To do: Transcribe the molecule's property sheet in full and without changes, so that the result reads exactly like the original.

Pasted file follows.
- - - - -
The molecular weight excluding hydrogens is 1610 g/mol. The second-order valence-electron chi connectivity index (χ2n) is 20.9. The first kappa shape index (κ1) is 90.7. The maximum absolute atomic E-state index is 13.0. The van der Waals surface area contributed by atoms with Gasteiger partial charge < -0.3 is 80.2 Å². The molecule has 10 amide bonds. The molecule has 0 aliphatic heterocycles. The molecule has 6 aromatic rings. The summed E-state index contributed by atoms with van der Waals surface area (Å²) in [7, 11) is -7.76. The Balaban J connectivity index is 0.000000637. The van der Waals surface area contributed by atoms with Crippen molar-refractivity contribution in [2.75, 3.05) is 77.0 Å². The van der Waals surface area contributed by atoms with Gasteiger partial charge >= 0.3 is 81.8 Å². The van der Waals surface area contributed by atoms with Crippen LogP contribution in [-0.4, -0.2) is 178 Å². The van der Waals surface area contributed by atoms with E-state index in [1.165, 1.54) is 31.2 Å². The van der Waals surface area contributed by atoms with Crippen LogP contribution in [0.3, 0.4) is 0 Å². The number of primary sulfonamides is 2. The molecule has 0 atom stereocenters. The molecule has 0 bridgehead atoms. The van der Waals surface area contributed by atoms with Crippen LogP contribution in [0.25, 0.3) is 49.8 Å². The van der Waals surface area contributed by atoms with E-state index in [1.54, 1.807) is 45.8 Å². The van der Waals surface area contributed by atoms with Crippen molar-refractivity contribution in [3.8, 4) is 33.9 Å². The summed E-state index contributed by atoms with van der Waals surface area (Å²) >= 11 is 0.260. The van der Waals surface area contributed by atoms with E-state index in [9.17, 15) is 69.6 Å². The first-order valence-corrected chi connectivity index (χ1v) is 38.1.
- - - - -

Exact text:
The molecular weight excluding hydrogens is 1610 g/mol. The second-order valence-electron chi connectivity index (χ2n) is 20.9. The first kappa shape index (κ1) is 90.7. The maximum absolute atomic E-state index is 13.0. The van der Waals surface area contributed by atoms with Gasteiger partial charge < -0.3 is 80.2 Å². The molecule has 10 amide bonds. The molecule has 0 aliphatic heterocycles. The molecule has 6 aromatic rings. The summed E-state index contributed by atoms with van der Waals surface area (Å²) in [7, 11) is -7.76. The Balaban J connectivity index is 0.000000637. The van der Waals surface area contributed by atoms with Crippen molar-refractivity contribution in [2.75, 3.05) is 77.0 Å². The van der Waals surface area contributed by atoms with Gasteiger partial charge >= 0.3 is 81.8 Å². The van der Waals surface area contributed by atoms with Crippen LogP contribution in [-0.4, -0.2) is 178 Å². The van der Waals surface area contributed by atoms with E-state index in [1.165, 1.54) is 31.2 Å². The van der Waals surface area contributed by atoms with Crippen LogP contribution in [0.3, 0.4) is 0 Å². The number of primary sulfonamides is 2. The molecule has 0 atom stereocenters. The molecule has 0 bridgehead atoms. The van der Waals surface area contributed by atoms with Crippen LogP contribution in [0.25, 0.3) is 49.8 Å². The van der Waals surface area contributed by atoms with E-state index in [1.54, 1.807) is 45.8 Å². The van der Waals surface area contributed by atoms with Crippen molar-refractivity contribution in [3.8, 4) is 33.9 Å². The summed E-state index contributed by atoms with van der Waals surface area (Å²) >= 11 is 0.260. The van der Waals surface area contributed by atoms with E-state index in [9.17, 15) is 69.6 Å². The first-order valence-corrected chi connectivity index (χ1v) is 38.1.